“We’re here to advise them on the best ways to accomplish the mission,” Loney said. “We take the lessons learned from the shoulder-to-shoulder [method] and apply those concepts by taking a step back and watching them accomplish tasks given to them.”
However, if a situation turns dire and dictates coalition assistance, battle space owners may offer that assistance to the ANSF.
“If they do fail miserably, we have the battle space owners … that we can call in a relatively short time frame,” said Loney. “But, we’re encouraged to allow failure. That’s going to be the best way [for them] to learn on their own.”
State of the 2nd Brigade SFAAT
Loney and his team applied the “cold turkey” approach with the 2nd Brigade when they arrived in November. He said they stopped doing the tangibles and started providing only some intangibles. They went from providing photocopies, generators and fuel to providing concepts and ideas, as well as positive reinforcement and constructive criticism. Loney described this as cutting the brigade’s “umbilical cord.”
The fighting season has only just begun, but so far the brigade has functioned successfully, he said.
“They’ve conducted a number of operations with minimal number of casualties,” said Loney. “Across their staff sections, such as supply, administration and logistics, we see them calling out to their counterparts the same way we do in our professional networking.”
Loney said the brigade is running its own security meetings and coordinating through the Operations Coordination Center (OCC) in the district with police units.
“They know it’s a team effort to accomplish the tasks levied on them,” he said.
Coordination among the ANSF is imperative for effective communication. At least one Afghan from each entity making up the ANSF, whether at the district, provincial or regional level, mans a billet in each OCC. The purpose is to keep all units and organizations informed of activities taking place within the district.
The brigade’s professionalism has carried over into the Now Zad district’s uniformed police force, said Marine Major Paul Jarr, the 2nd Brigade SFAAT’s deputy team leader.
Three months ago, the brigade’s 4th Kandak commander, ANA Lieutenant Colonel Shirali Noori, and his soldiers went to the Now Zad district center to meet with local elders. The professionalism they displayed as they cordoned off the area to provide security served as a type of “big brother” model for the uniformed police, which has greatly improved its presence in the area, said Jarr.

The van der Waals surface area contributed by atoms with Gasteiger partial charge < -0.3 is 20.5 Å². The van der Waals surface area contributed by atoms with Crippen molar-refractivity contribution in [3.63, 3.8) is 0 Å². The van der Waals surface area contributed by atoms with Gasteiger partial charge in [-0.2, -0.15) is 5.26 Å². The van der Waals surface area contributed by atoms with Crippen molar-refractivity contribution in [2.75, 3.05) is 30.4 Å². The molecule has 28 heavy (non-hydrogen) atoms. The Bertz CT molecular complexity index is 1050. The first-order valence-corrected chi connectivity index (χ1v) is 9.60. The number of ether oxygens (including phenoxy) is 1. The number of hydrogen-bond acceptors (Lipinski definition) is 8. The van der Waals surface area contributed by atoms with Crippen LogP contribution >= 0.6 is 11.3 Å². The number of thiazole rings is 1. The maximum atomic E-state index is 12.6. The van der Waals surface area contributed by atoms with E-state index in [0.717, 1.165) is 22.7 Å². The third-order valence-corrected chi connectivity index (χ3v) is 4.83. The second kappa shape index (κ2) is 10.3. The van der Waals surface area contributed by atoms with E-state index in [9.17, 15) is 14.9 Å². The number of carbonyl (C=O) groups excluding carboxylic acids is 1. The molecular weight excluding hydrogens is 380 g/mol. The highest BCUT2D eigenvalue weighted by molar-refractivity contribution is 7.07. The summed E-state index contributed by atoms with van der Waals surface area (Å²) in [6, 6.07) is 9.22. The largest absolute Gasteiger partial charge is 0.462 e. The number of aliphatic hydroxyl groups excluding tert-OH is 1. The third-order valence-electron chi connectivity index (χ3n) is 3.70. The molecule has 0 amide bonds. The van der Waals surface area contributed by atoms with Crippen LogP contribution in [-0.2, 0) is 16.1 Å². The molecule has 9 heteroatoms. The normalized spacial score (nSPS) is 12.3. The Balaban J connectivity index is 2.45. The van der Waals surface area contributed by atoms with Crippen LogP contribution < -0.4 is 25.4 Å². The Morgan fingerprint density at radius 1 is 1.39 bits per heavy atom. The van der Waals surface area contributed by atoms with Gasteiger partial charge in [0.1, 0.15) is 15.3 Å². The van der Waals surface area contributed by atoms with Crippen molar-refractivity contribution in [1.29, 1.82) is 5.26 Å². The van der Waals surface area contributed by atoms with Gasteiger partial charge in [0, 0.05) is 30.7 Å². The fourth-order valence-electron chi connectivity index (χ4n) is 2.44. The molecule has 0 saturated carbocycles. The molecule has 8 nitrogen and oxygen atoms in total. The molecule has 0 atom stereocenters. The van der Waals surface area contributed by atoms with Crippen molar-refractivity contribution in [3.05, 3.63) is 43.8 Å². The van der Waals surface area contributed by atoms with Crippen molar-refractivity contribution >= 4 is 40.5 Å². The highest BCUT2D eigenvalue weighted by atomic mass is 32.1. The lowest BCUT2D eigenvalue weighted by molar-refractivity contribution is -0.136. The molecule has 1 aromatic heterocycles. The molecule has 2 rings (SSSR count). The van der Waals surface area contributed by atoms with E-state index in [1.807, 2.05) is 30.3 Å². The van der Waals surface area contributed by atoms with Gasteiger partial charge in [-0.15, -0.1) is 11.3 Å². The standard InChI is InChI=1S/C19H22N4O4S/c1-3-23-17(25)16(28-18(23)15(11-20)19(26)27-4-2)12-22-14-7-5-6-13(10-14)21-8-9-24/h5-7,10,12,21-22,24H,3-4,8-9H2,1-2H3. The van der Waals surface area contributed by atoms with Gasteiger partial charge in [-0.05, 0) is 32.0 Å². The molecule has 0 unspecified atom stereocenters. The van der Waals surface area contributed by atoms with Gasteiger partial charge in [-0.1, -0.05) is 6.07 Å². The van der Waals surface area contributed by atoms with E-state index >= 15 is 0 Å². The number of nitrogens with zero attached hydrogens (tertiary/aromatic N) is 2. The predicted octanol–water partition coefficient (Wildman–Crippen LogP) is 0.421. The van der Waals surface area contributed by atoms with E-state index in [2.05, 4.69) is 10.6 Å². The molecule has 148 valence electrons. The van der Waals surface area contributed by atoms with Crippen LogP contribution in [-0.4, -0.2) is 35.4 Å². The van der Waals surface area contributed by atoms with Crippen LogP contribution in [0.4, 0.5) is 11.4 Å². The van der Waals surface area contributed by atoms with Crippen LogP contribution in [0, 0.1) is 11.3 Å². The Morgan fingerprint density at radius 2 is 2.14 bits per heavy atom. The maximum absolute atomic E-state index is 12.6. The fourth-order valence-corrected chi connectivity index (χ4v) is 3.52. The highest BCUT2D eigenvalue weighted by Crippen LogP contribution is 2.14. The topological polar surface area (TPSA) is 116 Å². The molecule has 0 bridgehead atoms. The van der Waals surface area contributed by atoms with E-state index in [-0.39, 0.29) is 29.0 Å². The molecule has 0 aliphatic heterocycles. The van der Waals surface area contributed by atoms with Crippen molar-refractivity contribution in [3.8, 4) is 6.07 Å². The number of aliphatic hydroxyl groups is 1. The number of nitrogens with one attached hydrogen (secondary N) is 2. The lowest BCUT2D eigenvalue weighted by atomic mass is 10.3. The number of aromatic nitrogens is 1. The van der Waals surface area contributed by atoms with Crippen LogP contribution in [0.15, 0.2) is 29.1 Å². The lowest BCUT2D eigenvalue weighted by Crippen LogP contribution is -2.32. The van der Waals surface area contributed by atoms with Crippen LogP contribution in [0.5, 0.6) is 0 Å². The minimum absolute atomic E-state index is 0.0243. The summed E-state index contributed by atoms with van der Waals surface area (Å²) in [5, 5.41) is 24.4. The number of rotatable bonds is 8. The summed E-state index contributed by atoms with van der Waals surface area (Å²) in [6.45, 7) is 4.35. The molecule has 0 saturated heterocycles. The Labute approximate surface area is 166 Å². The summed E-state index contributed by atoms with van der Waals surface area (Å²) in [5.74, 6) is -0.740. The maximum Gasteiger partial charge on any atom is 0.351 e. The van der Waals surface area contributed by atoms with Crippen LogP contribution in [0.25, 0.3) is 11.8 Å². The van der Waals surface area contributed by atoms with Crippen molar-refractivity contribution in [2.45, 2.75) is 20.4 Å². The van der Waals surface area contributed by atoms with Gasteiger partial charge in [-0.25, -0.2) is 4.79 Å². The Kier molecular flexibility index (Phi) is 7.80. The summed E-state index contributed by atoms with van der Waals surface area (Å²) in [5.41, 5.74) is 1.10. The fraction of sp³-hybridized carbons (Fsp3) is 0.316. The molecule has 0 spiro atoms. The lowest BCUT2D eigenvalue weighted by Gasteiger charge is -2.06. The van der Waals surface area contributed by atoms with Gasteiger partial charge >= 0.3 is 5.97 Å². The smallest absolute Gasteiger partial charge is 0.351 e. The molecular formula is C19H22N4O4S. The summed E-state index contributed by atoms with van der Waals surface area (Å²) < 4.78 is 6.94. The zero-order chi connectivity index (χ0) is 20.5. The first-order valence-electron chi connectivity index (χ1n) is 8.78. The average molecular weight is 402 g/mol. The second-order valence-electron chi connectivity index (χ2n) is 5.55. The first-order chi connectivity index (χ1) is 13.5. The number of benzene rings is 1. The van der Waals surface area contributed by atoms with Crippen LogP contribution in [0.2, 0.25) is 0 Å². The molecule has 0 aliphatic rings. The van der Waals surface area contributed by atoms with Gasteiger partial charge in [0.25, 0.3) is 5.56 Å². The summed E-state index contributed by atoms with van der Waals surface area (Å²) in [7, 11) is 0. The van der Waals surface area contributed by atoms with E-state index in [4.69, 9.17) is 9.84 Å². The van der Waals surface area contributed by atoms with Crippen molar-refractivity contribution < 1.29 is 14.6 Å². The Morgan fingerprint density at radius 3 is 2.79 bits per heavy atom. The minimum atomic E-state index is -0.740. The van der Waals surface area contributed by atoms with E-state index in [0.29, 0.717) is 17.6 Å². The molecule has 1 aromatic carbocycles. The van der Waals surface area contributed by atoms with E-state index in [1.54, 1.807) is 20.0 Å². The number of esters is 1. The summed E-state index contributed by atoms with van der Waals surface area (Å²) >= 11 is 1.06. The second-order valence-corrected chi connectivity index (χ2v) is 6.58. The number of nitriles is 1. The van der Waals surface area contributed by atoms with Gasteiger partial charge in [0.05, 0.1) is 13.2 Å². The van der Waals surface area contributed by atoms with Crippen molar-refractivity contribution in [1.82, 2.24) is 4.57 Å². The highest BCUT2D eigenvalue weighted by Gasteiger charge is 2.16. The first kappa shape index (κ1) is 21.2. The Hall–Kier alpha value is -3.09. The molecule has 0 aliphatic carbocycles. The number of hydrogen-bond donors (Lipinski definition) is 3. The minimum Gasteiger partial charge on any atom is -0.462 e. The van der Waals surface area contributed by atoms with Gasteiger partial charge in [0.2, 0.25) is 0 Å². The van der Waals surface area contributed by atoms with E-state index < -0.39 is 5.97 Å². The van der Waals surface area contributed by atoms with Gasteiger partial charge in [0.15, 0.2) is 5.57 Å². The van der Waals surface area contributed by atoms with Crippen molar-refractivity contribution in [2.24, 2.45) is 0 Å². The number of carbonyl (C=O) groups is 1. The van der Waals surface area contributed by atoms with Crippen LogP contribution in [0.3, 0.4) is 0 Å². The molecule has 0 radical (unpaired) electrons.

Captain Kamal, the 2nd Brigade Route Clearance Tolai commander, said the SFAAT’s advising role gave him and his men a sense of autonomy to go out and do the jobs they’ve learned the past three years.
“They came to advise us, but never actually did our job,” said Kamal. “We are able to build our confidence because of the [SFAAT’s] hands-off approach. We appreciate them very much.”
Loney said the fighting season is going to be a “critical time for them and a very exciting time as well.” As expected every fighting season, the Taliban will be aggressive, but this year the SFAAT will sit on the sidelines unless coalition involvement is absolutely necessary, he said.
“This is a situation where it calls for a lot of tactical patience on the part of our team,” Loney said. “This is probably one of the more challenging times of the level one advisor teams.”
He said the 2nd Brigade SFAAT will be the “assistant coaches and cheerleaders” for the brigade, and all they can do is advise. The difference maker this season will be whether or not the ANA applies what they’ve learned.
You can send a message of support and thanks directly to service members via the USO’s Campaign to Connect. Your messages will appear on screens at USO locations around the world.
Stories in this Series
Aug 5, 2013
Korea's Uneasy Truce Keeps U.S. Troops Alert at DMZ
The DMZ is 155 miles long and 2½ miles wide. Inside it, about 30 miles north of the South Korean capital, Seoul, is the Joint Security Area, where talks are traditionally held between United Nations Command and North Korean military officers.